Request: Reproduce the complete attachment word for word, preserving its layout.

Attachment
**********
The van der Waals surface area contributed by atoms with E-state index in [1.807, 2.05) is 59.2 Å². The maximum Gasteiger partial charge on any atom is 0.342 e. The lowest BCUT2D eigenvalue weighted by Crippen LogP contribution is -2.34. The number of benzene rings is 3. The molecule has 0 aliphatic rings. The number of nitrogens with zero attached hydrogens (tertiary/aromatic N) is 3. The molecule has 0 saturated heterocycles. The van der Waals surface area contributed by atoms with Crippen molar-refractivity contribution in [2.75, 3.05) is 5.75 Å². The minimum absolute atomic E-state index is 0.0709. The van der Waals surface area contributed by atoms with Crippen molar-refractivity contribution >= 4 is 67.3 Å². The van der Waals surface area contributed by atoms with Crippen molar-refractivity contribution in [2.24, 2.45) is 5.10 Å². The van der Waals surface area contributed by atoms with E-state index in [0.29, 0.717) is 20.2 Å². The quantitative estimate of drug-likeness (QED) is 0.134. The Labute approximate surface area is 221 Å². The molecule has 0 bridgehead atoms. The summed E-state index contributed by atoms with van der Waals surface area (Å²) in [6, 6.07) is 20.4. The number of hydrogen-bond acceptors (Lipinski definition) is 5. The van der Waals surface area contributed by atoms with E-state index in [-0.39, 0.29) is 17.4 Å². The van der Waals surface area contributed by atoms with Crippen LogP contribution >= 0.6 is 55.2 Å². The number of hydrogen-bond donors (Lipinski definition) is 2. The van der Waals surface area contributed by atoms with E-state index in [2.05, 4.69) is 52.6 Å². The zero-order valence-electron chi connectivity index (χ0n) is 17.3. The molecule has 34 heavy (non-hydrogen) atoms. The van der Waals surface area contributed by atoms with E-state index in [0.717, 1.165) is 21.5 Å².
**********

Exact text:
The van der Waals surface area contributed by atoms with E-state index in [1.807, 2.05) is 59.2 Å². The maximum Gasteiger partial charge on any atom is 0.342 e. The lowest BCUT2D eigenvalue weighted by Crippen LogP contribution is -2.34. The number of benzene rings is 3. The molecule has 0 aliphatic rings. The number of nitrogens with zero attached hydrogens (tertiary/aromatic N) is 3. The molecule has 0 saturated heterocycles. The van der Waals surface area contributed by atoms with Crippen molar-refractivity contribution in [2.75, 3.05) is 5.75 Å². The minimum absolute atomic E-state index is 0.0709. The van der Waals surface area contributed by atoms with Crippen molar-refractivity contribution >= 4 is 67.3 Å². The van der Waals surface area contributed by atoms with Crippen molar-refractivity contribution in [2.24, 2.45) is 5.10 Å². The van der Waals surface area contributed by atoms with E-state index in [0.29, 0.717) is 20.2 Å². The quantitative estimate of drug-likeness (QED) is 0.134. The Labute approximate surface area is 221 Å². The molecule has 0 bridgehead atoms. The summed E-state index contributed by atoms with van der Waals surface area (Å²) in [6, 6.07) is 20.4. The number of hydrogen-bond acceptors (Lipinski definition) is 5. The van der Waals surface area contributed by atoms with E-state index in [-0.39, 0.29) is 17.4 Å². The van der Waals surface area contributed by atoms with Crippen LogP contribution >= 0.6 is 55.2 Å². The number of hydrogen-bond donors (Lipinski definition) is 2. The van der Waals surface area contributed by atoms with E-state index in [2.05, 4.69) is 52.6 Å². The zero-order valence-electron chi connectivity index (χ0n) is 17.3. The molecule has 34 heavy (non-hydrogen) atoms. The van der Waals surface area contributed by atoms with E-state index in [0.717, 1.165) is 21.5 Å².